A ‘Rich Kid of Instagram’ Had Four Luxury Cars Destroyed in Arson Attacks Last Week
The Rich Kids of Instagram (#RKOI) is a group made up of the sons and daughters of the world’s one-percenters. They enjoy showing the internet how filthy-rich they are, posting pictures of themselves jumping into the water out of helicopters and their gaudy toilets made of gold tiles, among other annoying things. But if you look past the worry-free lifestyle they promote on social media, you’ll find they have it just as hard as the rest of us. Last week, “Lord Aleem”—a.k.a. 19-year-old Aleem Iqbal, whose father owns a Birmingham, UK–based luxury-car rental firm—had four vehicles torched in as many days, totaling around $850,000 worth of damage. Of course, you might argue it was his own fault—that any of us might attract the attention of arsonists if we relentlessly posted photos of our luxury-car collections—but it’s never a nice feeling to watch your most valued possessions being set on fire.
Following the attacks, Aleem suggested that they could either be “a vile act of jealously,” or simply some “mindless vandals on an arson spree.” Regardless of the motive, he promised that “when they get caught” they’ll be “going down for a long time.”
Speculative statements are all well and good, but the news still made me wonder whether any other #RKOI are now worried that their own belongings are going to be targeted by marauding fire starters. To find out, I searched for the Rich Kids of Instagram hashtag and spoke to a few of the people I found.
VICE: What do you think of what’s happened to Lord Aleem?
@a_george_life: Lord Aleem shared his address on Instagram, which was a mistake. I’ve met Aleem a few times. He’s a polite and kind-natured individual, but he sometimes lets his “fame” get ahead of him.
Do you worry a similar thing could happen to you?
I keep a tight lid on my location, and I’ve never taken pictures of my house or of the area I live in. I have a very high level of security, so I feel safe. You’re right—you never know if someone is planning to attack you out of jealousy, but I’m well prepared for such an event.
You don’t share your address, but you do post photos of license plates and that kind of thing.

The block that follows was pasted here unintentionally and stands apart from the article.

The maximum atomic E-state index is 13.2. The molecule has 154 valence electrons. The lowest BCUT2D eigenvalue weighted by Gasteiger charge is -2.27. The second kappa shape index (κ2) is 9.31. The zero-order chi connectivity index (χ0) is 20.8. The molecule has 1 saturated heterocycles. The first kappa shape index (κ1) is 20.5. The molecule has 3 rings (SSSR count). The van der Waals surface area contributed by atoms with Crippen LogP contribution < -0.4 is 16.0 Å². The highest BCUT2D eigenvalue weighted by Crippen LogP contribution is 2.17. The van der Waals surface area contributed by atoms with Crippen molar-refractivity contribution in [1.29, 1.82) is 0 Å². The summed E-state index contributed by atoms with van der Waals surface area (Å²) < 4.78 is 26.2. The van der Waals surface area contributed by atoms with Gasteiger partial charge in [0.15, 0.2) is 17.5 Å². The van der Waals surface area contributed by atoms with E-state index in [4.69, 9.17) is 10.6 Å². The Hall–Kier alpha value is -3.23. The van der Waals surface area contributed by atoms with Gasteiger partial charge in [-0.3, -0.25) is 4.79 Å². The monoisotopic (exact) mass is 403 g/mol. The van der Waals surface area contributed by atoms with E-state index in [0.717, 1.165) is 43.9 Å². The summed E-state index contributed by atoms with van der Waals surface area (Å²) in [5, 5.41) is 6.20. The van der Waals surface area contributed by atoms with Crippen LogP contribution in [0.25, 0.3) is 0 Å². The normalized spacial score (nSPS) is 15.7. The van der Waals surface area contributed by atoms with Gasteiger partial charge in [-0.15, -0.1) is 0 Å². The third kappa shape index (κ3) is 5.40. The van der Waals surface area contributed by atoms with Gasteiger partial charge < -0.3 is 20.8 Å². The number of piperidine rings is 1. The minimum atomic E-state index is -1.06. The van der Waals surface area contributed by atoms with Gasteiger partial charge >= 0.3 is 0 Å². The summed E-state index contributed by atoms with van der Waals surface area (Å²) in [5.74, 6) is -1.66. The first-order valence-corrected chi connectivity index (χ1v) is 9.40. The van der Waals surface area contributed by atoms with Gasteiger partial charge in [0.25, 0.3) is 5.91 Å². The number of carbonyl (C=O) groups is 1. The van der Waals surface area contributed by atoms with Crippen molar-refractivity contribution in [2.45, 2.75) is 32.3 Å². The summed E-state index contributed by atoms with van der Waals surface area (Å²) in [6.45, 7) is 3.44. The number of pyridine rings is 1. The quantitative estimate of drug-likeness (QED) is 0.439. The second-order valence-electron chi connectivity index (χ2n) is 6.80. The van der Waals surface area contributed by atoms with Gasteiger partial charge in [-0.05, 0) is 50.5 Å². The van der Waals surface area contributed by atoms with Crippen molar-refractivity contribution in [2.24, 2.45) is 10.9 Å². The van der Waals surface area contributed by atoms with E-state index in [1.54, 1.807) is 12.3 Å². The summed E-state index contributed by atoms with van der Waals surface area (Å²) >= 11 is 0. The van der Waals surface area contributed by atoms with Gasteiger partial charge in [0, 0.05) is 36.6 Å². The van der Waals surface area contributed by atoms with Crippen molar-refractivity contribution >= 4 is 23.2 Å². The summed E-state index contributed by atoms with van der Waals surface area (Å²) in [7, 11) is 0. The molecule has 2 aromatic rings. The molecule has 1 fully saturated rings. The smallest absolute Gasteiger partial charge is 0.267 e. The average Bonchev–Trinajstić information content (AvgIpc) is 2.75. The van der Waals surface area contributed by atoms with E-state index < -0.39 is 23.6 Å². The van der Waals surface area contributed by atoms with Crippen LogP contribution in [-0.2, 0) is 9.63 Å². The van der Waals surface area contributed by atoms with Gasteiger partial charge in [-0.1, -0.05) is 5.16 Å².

The plates don’t matter because I register the cars in other people’s names and keep them in garages. Besides, I’ve since sold a lot of cars on there and now have different ones.
Why did you first decide to show the internet how wealthy you are?
I simply enjoy looking at other people’s pictures, and I’m sure people enjoy mine. For example, I buy rounds of drinks because I like to share what I have with my friends. I like to give other people an insight into that lifestyle. I don’t do it to flaunt my wealth or try to be a Z-list celebrity—I use #RKOI to help share my pictures because Rich Kids of Instagram is popular and I’m happy people gain pleasure from my pictures.
Fair enough. Do you get many haters online?
I receive very little backlash from haters, but when I do it doesn’t bother me; I couldn’t care less about the opinion of someone I don’t know. I appreciate kind words because I believe a positive attitude leads to positive accomplishments, whereas being negative leads nowhere.
You Can Kill Anyone with Your Car, As Long As You Don’t Really Mean
On May 29 of last year, Bobby Cann left the Groupon offices in Chicago, where he worked as an editorial tools specialist. Traveling north on his bicycle, he rode up wide, sunny Larrabee Street. As he entered the intersection at Clybourn Avenue, a Mercedes SUV traveling over 50 miles per hour slammed into him from behind. The impact threw Cann into the air. He landed unconscious, blood streaming out of his mouth and his left leg severed. Bystanders, including a registered nurse, rushed to help. Shortly after transport to a nearby hospital, he died.
What makes Cann’s story notable among the 700 or so bicyclists who are hit and killed in America each year is that San Hamel faces charges in Cann’s death. According to a recent report by the League of American Bicyclists, barely one in five drivers who end bicyclists’ lives are charged with a crime. The low prosecution rate isn’t a secret, and has inspired many towonder whether plowing into a cyclist with a car is a low-risk way to commit homicide.